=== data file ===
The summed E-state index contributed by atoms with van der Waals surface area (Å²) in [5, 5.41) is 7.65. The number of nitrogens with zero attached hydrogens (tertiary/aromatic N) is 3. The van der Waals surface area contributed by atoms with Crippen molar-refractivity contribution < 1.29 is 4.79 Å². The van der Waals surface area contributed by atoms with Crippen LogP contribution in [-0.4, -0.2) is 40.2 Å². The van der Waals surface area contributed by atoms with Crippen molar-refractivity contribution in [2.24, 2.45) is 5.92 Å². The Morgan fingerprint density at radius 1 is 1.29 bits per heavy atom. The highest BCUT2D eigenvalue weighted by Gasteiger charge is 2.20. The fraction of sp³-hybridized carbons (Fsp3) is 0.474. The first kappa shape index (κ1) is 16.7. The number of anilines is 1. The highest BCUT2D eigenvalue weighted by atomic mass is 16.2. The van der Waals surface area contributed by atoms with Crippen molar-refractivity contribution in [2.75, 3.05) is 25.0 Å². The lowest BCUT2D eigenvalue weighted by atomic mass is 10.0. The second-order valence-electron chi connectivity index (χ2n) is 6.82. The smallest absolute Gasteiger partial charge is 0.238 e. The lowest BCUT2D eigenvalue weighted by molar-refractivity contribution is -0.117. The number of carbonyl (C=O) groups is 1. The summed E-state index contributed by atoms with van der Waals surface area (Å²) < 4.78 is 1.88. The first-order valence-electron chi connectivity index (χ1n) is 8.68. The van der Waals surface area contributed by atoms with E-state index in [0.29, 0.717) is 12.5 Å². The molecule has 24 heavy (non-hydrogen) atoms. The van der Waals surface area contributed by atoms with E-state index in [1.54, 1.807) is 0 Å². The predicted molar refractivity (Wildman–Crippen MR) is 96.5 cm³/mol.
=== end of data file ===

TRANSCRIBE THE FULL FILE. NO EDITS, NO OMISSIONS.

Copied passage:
The summed E-state index contributed by atoms with van der Waals surface area (Å²) in [5, 5.41) is 7.65. The number of nitrogens with zero attached hydrogens (tertiary/aromatic N) is 3. The van der Waals surface area contributed by atoms with Crippen molar-refractivity contribution < 1.29 is 4.79 Å². The van der Waals surface area contributed by atoms with Crippen LogP contribution in [-0.4, -0.2) is 40.2 Å². The van der Waals surface area contributed by atoms with Crippen molar-refractivity contribution in [2.24, 2.45) is 5.92 Å². The Morgan fingerprint density at radius 1 is 1.29 bits per heavy atom. The highest BCUT2D eigenvalue weighted by Gasteiger charge is 2.20. The fraction of sp³-hybridized carbons (Fsp3) is 0.474. The first kappa shape index (κ1) is 16.7. The number of anilines is 1. The highest BCUT2D eigenvalue weighted by atomic mass is 16.2. The van der Waals surface area contributed by atoms with Crippen molar-refractivity contribution in [2.75, 3.05) is 25.0 Å². The lowest BCUT2D eigenvalue weighted by atomic mass is 10.0. The second-order valence-electron chi connectivity index (χ2n) is 6.82. The smallest absolute Gasteiger partial charge is 0.238 e. The lowest BCUT2D eigenvalue weighted by molar-refractivity contribution is -0.117. The number of carbonyl (C=O) groups is 1. The summed E-state index contributed by atoms with van der Waals surface area (Å²) < 4.78 is 1.88. The first-order valence-electron chi connectivity index (χ1n) is 8.68. The van der Waals surface area contributed by atoms with E-state index in [0.29, 0.717) is 12.5 Å². The molecule has 24 heavy (non-hydrogen) atoms. The van der Waals surface area contributed by atoms with E-state index in [1.54, 1.807) is 0 Å². The predicted molar refractivity (Wildman–Crippen MR) is 96.5 cm³/mol.